That doesn’t mean it isn’t worth watching, however. In fact, I found this movie to be surprisingly enjoyable due to its striking animation and engaging story. The film is based on a novel by Peter Beagle, and centers around a unicorn, supposedly the last of her kind, and her quest to find others like her. She is transformed into a human by a fumbling magician and falls for a young prince. Seems like your average fairy-tale movie, right? WRONG.

The animation of the movie enhances its fairy-tale plot-line. The colors vary depending on the mood of the scene—they are vibrant and rich during scenes in the forest and dark and ominous during scenes involving the host of evil that plagues the unicorn protagonist.

The level of dark imagery and mentioning of black magic was surprising for a children’s movie, especially considering its marginal popularity—it supposedly grossed around six million in theatres.  Similar to the problem which plagued the Disney miss The Black Cauldron—which terrified children and made parents uncomfortable—the dark imagery in the Last Unicorn tended to go over the heads of young children. The scene which takes place in the dilapidated gypsy fair perfectly depicts this age-inappropriate grimness. The images of abused animals in small cages, being manipulated and used to trick passersby and make money seems a bit mature for your average Disney baby.

Other somewhat mature themes prevail in the movie. Nudity during the transformation scene—I’m talking bare butt here too, not just conveniently placed hair strands—as well as the non-traditional ending of the film likely contributed to its overall lack of renown.  Instead of the average, “let’s run off together into the sunset in a cloud of happiness,” shenanigans, Amalthea (the unicorn) and Prince Lir must go their separate ways.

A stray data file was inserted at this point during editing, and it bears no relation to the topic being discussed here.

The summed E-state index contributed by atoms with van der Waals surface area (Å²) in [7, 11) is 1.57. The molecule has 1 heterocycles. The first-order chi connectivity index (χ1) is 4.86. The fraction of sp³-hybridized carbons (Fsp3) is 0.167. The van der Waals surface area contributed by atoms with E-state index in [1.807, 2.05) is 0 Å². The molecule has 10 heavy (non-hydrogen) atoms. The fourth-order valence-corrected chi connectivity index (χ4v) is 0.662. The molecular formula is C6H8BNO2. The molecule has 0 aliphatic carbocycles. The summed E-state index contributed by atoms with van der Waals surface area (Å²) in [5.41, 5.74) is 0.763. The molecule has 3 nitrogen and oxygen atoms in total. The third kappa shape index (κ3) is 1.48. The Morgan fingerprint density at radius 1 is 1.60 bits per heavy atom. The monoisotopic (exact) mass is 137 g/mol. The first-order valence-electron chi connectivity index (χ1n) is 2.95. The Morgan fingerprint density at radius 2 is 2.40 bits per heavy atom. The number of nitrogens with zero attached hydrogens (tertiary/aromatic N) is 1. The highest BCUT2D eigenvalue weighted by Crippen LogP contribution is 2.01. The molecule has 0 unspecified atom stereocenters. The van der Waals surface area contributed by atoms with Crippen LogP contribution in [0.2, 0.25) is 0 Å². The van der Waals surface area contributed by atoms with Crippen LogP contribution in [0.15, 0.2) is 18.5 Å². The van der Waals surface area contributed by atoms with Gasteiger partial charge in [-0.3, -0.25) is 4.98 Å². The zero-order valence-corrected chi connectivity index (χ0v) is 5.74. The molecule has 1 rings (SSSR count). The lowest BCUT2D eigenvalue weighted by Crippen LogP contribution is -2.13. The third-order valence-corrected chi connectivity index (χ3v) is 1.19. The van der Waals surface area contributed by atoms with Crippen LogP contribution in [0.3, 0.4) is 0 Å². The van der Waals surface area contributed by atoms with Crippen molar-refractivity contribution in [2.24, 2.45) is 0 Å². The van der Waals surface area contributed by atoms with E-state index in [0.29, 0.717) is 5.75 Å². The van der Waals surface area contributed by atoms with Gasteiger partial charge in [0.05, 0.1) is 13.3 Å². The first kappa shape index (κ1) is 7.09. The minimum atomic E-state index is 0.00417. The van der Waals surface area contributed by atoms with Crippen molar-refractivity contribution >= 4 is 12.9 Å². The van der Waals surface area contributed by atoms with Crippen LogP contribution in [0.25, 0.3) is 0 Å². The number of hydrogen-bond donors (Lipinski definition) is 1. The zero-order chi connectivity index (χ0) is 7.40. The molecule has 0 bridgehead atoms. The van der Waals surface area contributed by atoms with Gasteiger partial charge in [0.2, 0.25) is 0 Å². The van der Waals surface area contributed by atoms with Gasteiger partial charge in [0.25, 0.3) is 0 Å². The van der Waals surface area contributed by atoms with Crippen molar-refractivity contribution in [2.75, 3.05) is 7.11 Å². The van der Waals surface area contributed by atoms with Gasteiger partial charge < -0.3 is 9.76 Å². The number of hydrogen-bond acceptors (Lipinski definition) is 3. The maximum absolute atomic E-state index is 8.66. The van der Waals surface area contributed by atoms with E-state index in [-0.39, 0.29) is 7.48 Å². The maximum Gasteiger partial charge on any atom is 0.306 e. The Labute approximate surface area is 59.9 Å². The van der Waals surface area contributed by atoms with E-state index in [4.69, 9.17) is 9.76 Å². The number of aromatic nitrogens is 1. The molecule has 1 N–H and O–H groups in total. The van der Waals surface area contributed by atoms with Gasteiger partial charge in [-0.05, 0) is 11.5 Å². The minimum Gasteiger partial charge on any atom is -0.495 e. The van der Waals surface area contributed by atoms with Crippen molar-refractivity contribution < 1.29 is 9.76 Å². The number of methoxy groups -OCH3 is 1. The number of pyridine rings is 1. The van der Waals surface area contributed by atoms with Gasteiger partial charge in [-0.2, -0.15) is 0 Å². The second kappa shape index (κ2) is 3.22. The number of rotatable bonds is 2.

The film also contains a surprising message of feminism. Not only does Amalthea single-handedly battle the fearsome and evil Red Bull and free thousands of captive unicorns, but she also leaves the man she loves in order to establish a home for the other unicorns.

“I’m not bad… I’m just drawn that way.”

Today I watched Who Framed Roger Rabbit? for the first time ever, and I have to say, I’m glad I did so!

Growing up, I had often heard people mention this film, so I had a general idea of what to expect… I knew that the movie revolves around a murder that occurs in a world in which cartoons and people coexist, and I imagined that the effects would look something like those in Mary Poppins – great for the time period, yet outdated for me. Boy, was I wrong! The special effects in this film were great! So great, in fact, that at first I thought that the film wasn’t made in the 80s at all and that I had made a mistake. From start to finish, the interaction among the toons and the “real” actors was seamless! What’s more, the toons interact with their environment, as well, which also served to heighten the sense of reality – Roger Rabbit picked up real plates, the weasels held real guns, Jessica tugged on Ed Valiant’s tie… This list goes on and on.